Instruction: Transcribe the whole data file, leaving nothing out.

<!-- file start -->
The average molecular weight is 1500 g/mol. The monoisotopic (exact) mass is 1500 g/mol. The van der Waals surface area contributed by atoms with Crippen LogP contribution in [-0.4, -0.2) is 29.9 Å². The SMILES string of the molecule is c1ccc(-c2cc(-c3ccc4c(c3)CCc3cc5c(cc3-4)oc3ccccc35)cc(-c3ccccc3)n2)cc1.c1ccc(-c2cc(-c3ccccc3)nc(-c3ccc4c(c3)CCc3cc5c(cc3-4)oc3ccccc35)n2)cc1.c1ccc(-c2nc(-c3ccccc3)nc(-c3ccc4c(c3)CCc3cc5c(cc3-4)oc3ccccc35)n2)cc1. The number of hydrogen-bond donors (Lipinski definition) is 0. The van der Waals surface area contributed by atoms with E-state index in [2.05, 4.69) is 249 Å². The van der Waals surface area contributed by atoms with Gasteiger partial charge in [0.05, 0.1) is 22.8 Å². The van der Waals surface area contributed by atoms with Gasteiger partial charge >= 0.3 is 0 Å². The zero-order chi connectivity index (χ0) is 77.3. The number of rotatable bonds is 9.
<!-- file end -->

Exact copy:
The average molecular weight is 1500 g/mol. The monoisotopic (exact) mass is 1500 g/mol. The van der Waals surface area contributed by atoms with Crippen LogP contribution in [-0.4, -0.2) is 29.9 Å². The SMILES string of the molecule is c1ccc(-c2cc(-c3ccc4c(c3)CCc3cc5c(cc3-4)oc3ccccc35)cc(-c3ccccc3)n2)cc1.c1ccc(-c2cc(-c3ccccc3)nc(-c3ccc4c(c3)CCc3cc5c(cc3-4)oc3ccccc35)n2)cc1.c1ccc(-c2nc(-c3ccccc3)nc(-c3ccc4c(c3)CCc3cc5c(cc3-4)oc3ccccc35)n2)cc1. The number of hydrogen-bond donors (Lipinski definition) is 0. The van der Waals surface area contributed by atoms with E-state index in [2.05, 4.69) is 249 Å². The van der Waals surface area contributed by atoms with Gasteiger partial charge in [0.05, 0.1) is 22.8 Å². The van der Waals surface area contributed by atoms with Gasteiger partial charge >= 0.3 is 0 Å². The zero-order chi connectivity index (χ0) is 77.3. The number of rotatable bonds is 9.